Tuesday, September 4, 2007

When reality isn't

In a wierd way, i've spent the past almost 18 months in a sort of denial. To ask me I would have vehemently swore that I was not in denial, I was coping the best way I could. But I was/am.

I don't think i've ever taken the time to totally process. When Alex was born and got sick, those weeks were such a constant roller coaster. There was never any downtime to think. I never had the chance to really say "Ok, my child was born gravely ill, this is our reality"

After he died, we threw ourselves into things, we got pregnant with Nathan, again, never taking the time to process. To really accept that our child died.

Now that things are leveling out. I find myself realizing that my child was born, he was critically ill, and he died. HE DIED! I read stories of other kids who have died and I feel such a deep sympathy for thier families, it's like I don't realize sometimes that I am one of them.

I remember the Monday before Alex died, the day when the inate "knowing" took over and without being told, I knew he was going to die. I remember making the kids lunch and crying that whole day. Hailey asked what was wrong and I just blurted out "I think Alex is going to die"..... I felt SO bad about saying that, watching the tears well up in her eyes. Yes he had taken a turn for the worse but there had never been a time when anyone said to me "you know, Alex probably isn't going to pull through". I started to question myself. Why would I say that to her?! A child!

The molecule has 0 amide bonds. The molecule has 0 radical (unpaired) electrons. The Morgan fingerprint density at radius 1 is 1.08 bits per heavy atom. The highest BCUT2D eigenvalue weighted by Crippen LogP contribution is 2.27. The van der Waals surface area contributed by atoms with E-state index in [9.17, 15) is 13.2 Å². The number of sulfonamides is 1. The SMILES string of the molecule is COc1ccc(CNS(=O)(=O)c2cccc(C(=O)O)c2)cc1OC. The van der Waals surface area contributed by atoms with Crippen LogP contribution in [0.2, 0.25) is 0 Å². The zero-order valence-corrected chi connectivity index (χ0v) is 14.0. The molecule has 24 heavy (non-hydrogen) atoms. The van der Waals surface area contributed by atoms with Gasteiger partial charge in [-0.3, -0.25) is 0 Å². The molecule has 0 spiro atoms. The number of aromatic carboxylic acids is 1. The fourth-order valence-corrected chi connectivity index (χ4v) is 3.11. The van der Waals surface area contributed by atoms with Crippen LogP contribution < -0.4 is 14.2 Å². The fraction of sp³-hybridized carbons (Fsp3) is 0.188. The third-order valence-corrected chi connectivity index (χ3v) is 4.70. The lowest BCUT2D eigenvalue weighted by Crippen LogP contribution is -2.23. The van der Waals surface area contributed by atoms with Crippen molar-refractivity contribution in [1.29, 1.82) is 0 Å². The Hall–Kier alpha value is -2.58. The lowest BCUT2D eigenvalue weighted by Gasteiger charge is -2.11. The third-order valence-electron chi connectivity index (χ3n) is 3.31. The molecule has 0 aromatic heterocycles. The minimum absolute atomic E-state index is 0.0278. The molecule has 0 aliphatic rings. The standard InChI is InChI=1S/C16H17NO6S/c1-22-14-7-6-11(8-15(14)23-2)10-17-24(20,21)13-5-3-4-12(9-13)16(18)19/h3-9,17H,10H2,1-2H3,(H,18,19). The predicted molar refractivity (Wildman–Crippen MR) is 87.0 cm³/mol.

That afternoon at the hospital I talked to the child-family life specialist and I didn't tell him that I had told Hailey that, but he said something to me that made a ton of sense. He told me that the worst thing I could do is hide from my kids. They KNOW when something is going on without being told and if you don't say anything, they get scared and upset. If you say it, then at least they know what's going on. You see, kids have a great way of making other people's problems about them. Not that they are selfish, they just always think that if an adult is upset it's somehow thier fault. So by saying what I said, Hailey knew that I was upset about Alex, and it wasn't her fault.

This grieving process. It's hard to get a handle on. There is no right or wrong way to do it and that makes it extremely difficult to know if the things I do, my coping mechanisms, are they normal or abnormal? Am I grieving in a "healthy" way, or not?

I suppose I'm greiving in my way. And that makes it the right way. I just wish someone would come along and tell me how I can put this behind me....how I can understand.

He's been on my mind a lot more than usual lately. It struck me odd the other day when I saw a kid who had a feeding tube and the mom was tending to his needs. I got sad and thought how I wish I had the opportunity. Who WISHES for a sick child? It's so strange, like I was robbed of being mom to an Alex who would have been normal and healthy, but then I was robbed of an Alex who was sick and needed such indepth care. I had prepared myself for spending the rest of my life tending to his needs with medications, doctor visits, surgeries, procedures. And I'm grieving THAT too. I guess anything you prepare for and dont' get is a loss.....

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